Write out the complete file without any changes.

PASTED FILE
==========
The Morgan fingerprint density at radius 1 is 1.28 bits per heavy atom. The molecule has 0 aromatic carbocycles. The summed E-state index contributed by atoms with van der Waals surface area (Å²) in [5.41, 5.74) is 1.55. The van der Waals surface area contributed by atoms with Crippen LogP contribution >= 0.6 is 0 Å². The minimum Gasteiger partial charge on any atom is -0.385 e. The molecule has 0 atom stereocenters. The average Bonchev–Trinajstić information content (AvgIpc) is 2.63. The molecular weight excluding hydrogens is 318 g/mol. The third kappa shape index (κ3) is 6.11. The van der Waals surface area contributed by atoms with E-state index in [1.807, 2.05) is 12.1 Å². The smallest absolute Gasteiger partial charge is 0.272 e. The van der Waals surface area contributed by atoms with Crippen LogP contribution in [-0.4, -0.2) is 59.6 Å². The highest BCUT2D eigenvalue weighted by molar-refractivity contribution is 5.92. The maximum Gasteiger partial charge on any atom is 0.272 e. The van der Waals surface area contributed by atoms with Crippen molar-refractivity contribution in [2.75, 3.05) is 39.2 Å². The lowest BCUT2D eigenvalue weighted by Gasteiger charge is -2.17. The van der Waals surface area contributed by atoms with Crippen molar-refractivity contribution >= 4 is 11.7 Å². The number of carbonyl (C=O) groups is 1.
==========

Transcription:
The Morgan fingerprint density at radius 1 is 1.28 bits per heavy atom. The molecule has 0 aromatic carbocycles. The summed E-state index contributed by atoms with van der Waals surface area (Å²) in [5.41, 5.74) is 1.55. The van der Waals surface area contributed by atoms with Crippen LogP contribution >= 0.6 is 0 Å². The minimum Gasteiger partial charge on any atom is -0.385 e. The molecule has 0 atom stereocenters. The average Bonchev–Trinajstić information content (AvgIpc) is 2.63. The molecular weight excluding hydrogens is 318 g/mol. The third kappa shape index (κ3) is 6.11. The van der Waals surface area contributed by atoms with E-state index in [1.807, 2.05) is 12.1 Å². The smallest absolute Gasteiger partial charge is 0.272 e. The van der Waals surface area contributed by atoms with Crippen LogP contribution in [-0.4, -0.2) is 59.6 Å². The highest BCUT2D eigenvalue weighted by molar-refractivity contribution is 5.92. The maximum Gasteiger partial charge on any atom is 0.272 e. The van der Waals surface area contributed by atoms with Crippen molar-refractivity contribution in [2.75, 3.05) is 39.2 Å². The lowest BCUT2D eigenvalue weighted by Gasteiger charge is -2.17. The van der Waals surface area contributed by atoms with Crippen molar-refractivity contribution >= 4 is 11.7 Å². The number of carbonyl (C=O) groups is 1.